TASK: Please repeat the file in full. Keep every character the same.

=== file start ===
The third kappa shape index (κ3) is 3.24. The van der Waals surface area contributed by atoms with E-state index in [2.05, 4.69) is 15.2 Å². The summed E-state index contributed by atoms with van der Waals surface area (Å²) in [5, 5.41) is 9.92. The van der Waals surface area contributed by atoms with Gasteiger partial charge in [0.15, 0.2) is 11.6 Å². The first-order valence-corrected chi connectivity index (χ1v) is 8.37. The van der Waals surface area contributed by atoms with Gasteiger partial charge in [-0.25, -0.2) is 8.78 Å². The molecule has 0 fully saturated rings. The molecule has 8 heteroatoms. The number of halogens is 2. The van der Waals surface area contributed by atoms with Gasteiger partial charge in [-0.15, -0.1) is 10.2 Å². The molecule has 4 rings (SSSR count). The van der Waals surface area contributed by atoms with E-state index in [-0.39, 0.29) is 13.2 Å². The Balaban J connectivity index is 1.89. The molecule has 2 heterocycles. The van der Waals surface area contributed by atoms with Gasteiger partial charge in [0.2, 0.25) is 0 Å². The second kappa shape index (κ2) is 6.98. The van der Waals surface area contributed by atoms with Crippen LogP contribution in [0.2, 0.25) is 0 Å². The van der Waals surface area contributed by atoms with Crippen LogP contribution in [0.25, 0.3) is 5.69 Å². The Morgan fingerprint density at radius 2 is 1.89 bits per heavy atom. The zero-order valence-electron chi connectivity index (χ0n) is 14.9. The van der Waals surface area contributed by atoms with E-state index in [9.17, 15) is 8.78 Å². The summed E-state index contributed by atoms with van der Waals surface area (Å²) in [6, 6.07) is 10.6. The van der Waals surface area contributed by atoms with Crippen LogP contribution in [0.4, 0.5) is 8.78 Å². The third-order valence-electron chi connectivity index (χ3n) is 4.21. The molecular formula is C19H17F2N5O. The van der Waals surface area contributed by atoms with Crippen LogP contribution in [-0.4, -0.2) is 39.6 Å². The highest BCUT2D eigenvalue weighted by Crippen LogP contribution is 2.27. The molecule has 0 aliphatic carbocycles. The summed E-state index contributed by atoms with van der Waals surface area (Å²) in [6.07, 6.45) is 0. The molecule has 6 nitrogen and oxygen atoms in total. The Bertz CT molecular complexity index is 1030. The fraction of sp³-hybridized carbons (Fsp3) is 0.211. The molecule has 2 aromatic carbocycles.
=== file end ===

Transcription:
The third kappa shape index (κ3) is 3.24. The van der Waals surface area contributed by atoms with E-state index in [2.05, 4.69) is 15.2 Å². The summed E-state index contributed by atoms with van der Waals surface area (Å²) in [5, 5.41) is 9.92. The van der Waals surface area contributed by atoms with Gasteiger partial charge in [0.15, 0.2) is 11.6 Å². The first-order valence-corrected chi connectivity index (χ1v) is 8.37. The van der Waals surface area contributed by atoms with Gasteiger partial charge in [-0.25, -0.2) is 8.78 Å². The molecule has 0 fully saturated rings. The molecule has 8 heteroatoms. The number of halogens is 2. The van der Waals surface area contributed by atoms with Gasteiger partial charge in [-0.15, -0.1) is 10.2 Å². The molecule has 4 rings (SSSR count). The van der Waals surface area contributed by atoms with E-state index in [-0.39, 0.29) is 13.2 Å². The Balaban J connectivity index is 1.89. The molecule has 2 heterocycles. The van der Waals surface area contributed by atoms with Gasteiger partial charge in [0.2, 0.25) is 0 Å². The second kappa shape index (κ2) is 6.98. The van der Waals surface area contributed by atoms with Crippen LogP contribution in [0.2, 0.25) is 0 Å². The van der Waals surface area contributed by atoms with Crippen LogP contribution in [0.25, 0.3) is 5.69 Å². The Morgan fingerprint density at radius 2 is 1.89 bits per heavy atom. The zero-order valence-electron chi connectivity index (χ0n) is 14.9. The van der Waals surface area contributed by atoms with E-state index in [9.17, 15) is 8.78 Å². The summed E-state index contributed by atoms with van der Waals surface area (Å²) in [6, 6.07) is 10.6. The van der Waals surface area contributed by atoms with Crippen LogP contribution in [0.4, 0.5) is 8.78 Å². The third-order valence-electron chi connectivity index (χ3n) is 4.21. The molecular formula is C19H17F2N5O. The van der Waals surface area contributed by atoms with Crippen LogP contribution in [-0.4, -0.2) is 39.6 Å². The highest BCUT2D eigenvalue weighted by Crippen LogP contribution is 2.27. The molecule has 0 aliphatic carbocycles. The summed E-state index contributed by atoms with van der Waals surface area (Å²) in [6.07, 6.45) is 0. The molecule has 6 nitrogen and oxygen atoms in total. The Bertz CT molecular complexity index is 1030. The fraction of sp³-hybridized carbons (Fsp3) is 0.211. The molecule has 2 aromatic carbocycles.